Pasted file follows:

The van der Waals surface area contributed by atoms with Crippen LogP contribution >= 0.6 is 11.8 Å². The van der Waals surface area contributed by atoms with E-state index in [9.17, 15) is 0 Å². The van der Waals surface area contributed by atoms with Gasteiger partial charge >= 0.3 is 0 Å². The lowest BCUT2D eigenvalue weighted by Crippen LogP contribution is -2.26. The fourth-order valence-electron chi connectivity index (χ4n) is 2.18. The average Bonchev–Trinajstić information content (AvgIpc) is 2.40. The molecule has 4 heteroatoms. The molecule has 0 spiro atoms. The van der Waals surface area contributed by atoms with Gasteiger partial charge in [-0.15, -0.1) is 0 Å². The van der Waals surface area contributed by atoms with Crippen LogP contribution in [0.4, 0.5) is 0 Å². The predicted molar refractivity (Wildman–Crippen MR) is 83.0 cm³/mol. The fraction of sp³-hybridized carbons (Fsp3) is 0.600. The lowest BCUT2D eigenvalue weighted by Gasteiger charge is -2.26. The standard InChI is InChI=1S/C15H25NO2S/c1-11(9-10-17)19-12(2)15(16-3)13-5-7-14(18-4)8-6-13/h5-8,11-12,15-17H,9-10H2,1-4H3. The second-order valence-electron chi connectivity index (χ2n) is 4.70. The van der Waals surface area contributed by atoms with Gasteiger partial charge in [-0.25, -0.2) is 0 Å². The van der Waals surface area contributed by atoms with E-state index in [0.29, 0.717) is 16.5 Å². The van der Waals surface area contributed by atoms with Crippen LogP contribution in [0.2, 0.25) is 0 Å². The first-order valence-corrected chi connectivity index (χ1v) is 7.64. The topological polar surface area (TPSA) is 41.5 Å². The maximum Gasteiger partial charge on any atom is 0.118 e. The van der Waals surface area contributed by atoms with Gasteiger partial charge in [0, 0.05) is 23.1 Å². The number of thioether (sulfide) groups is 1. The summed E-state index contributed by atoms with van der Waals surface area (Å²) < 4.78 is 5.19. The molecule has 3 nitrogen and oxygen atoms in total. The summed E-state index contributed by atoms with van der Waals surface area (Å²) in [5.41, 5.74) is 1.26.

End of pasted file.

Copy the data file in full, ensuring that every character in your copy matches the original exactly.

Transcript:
The van der Waals surface area contributed by atoms with Crippen LogP contribution >= 0.6 is 11.8 Å². The van der Waals surface area contributed by atoms with E-state index in [9.17, 15) is 0 Å². The van der Waals surface area contributed by atoms with Gasteiger partial charge >= 0.3 is 0 Å². The lowest BCUT2D eigenvalue weighted by Crippen LogP contribution is -2.26. The fourth-order valence-electron chi connectivity index (χ4n) is 2.18. The average Bonchev–Trinajstić information content (AvgIpc) is 2.40. The molecule has 4 heteroatoms. The molecule has 0 spiro atoms. The van der Waals surface area contributed by atoms with Gasteiger partial charge in [-0.15, -0.1) is 0 Å². The van der Waals surface area contributed by atoms with Crippen LogP contribution in [0.4, 0.5) is 0 Å². The predicted molar refractivity (Wildman–Crippen MR) is 83.0 cm³/mol. The fraction of sp³-hybridized carbons (Fsp3) is 0.600. The lowest BCUT2D eigenvalue weighted by Gasteiger charge is -2.26. The standard InChI is InChI=1S/C15H25NO2S/c1-11(9-10-17)19-12(2)15(16-3)13-5-7-14(18-4)8-6-13/h5-8,11-12,15-17H,9-10H2,1-4H3. The second-order valence-electron chi connectivity index (χ2n) is 4.70. The van der Waals surface area contributed by atoms with Gasteiger partial charge in [-0.25, -0.2) is 0 Å². The van der Waals surface area contributed by atoms with E-state index in [0.29, 0.717) is 16.5 Å². The van der Waals surface area contributed by atoms with Crippen LogP contribution in [0.2, 0.25) is 0 Å². The first-order valence-corrected chi connectivity index (χ1v) is 7.64. The topological polar surface area (TPSA) is 41.5 Å². The maximum Gasteiger partial charge on any atom is 0.118 e. The van der Waals surface area contributed by atoms with Gasteiger partial charge in [0, 0.05) is 23.1 Å². The number of thioether (sulfide) groups is 1. The summed E-state index contributed by atoms with van der Waals surface area (Å²) < 4.78 is 5.19. The molecule has 3 nitrogen and oxygen atoms in total. The summed E-state index contributed by atoms with van der Waals surface area (Å²) in [5.41, 5.74) is 1.26.